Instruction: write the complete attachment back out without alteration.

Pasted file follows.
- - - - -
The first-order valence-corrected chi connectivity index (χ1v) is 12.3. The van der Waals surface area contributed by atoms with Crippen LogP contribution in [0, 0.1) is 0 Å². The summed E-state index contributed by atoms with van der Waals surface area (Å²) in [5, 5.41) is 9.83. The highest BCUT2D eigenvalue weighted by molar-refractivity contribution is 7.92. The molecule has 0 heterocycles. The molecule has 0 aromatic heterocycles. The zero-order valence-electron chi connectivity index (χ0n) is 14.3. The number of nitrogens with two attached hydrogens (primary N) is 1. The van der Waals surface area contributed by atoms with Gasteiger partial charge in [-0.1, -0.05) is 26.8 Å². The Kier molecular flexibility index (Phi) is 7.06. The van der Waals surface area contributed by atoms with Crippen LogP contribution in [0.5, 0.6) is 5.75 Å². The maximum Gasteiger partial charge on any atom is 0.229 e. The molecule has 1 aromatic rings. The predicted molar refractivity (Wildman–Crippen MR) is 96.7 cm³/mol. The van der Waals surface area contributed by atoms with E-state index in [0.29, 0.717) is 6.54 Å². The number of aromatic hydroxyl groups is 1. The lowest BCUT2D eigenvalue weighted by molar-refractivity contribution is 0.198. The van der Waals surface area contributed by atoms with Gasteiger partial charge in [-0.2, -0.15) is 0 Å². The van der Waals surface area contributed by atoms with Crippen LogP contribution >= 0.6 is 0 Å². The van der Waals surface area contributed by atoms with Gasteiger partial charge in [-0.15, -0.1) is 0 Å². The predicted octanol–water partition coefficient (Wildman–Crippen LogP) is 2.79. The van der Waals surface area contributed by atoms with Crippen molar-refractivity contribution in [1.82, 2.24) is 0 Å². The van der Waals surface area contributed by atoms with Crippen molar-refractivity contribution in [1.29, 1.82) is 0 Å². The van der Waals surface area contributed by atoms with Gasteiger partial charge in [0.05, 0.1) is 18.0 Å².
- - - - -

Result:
The first-order valence-corrected chi connectivity index (χ1v) is 12.3. The van der Waals surface area contributed by atoms with Crippen LogP contribution in [0, 0.1) is 0 Å². The summed E-state index contributed by atoms with van der Waals surface area (Å²) in [5, 5.41) is 9.83. The highest BCUT2D eigenvalue weighted by molar-refractivity contribution is 7.92. The molecule has 0 heterocycles. The molecule has 0 aromatic heterocycles. The zero-order valence-electron chi connectivity index (χ0n) is 14.3. The number of nitrogens with two attached hydrogens (primary N) is 1. The van der Waals surface area contributed by atoms with Gasteiger partial charge in [-0.1, -0.05) is 26.8 Å². The Kier molecular flexibility index (Phi) is 7.06. The van der Waals surface area contributed by atoms with Crippen LogP contribution in [0.5, 0.6) is 5.75 Å². The maximum Gasteiger partial charge on any atom is 0.229 e. The molecule has 1 aromatic rings. The predicted molar refractivity (Wildman–Crippen MR) is 96.7 cm³/mol. The van der Waals surface area contributed by atoms with E-state index in [0.29, 0.717) is 6.54 Å². The number of aromatic hydroxyl groups is 1. The lowest BCUT2D eigenvalue weighted by molar-refractivity contribution is 0.198. The van der Waals surface area contributed by atoms with Gasteiger partial charge in [-0.2, -0.15) is 0 Å². The van der Waals surface area contributed by atoms with Crippen LogP contribution >= 0.6 is 0 Å². The van der Waals surface area contributed by atoms with Gasteiger partial charge in [-0.15, -0.1) is 0 Å². The predicted octanol–water partition coefficient (Wildman–Crippen LogP) is 2.79. The van der Waals surface area contributed by atoms with Crippen molar-refractivity contribution in [1.82, 2.24) is 0 Å². The van der Waals surface area contributed by atoms with Crippen molar-refractivity contribution in [1.29, 1.82) is 0 Å². The van der Waals surface area contributed by atoms with Gasteiger partial charge in [0.05, 0.1) is 18.0 Å².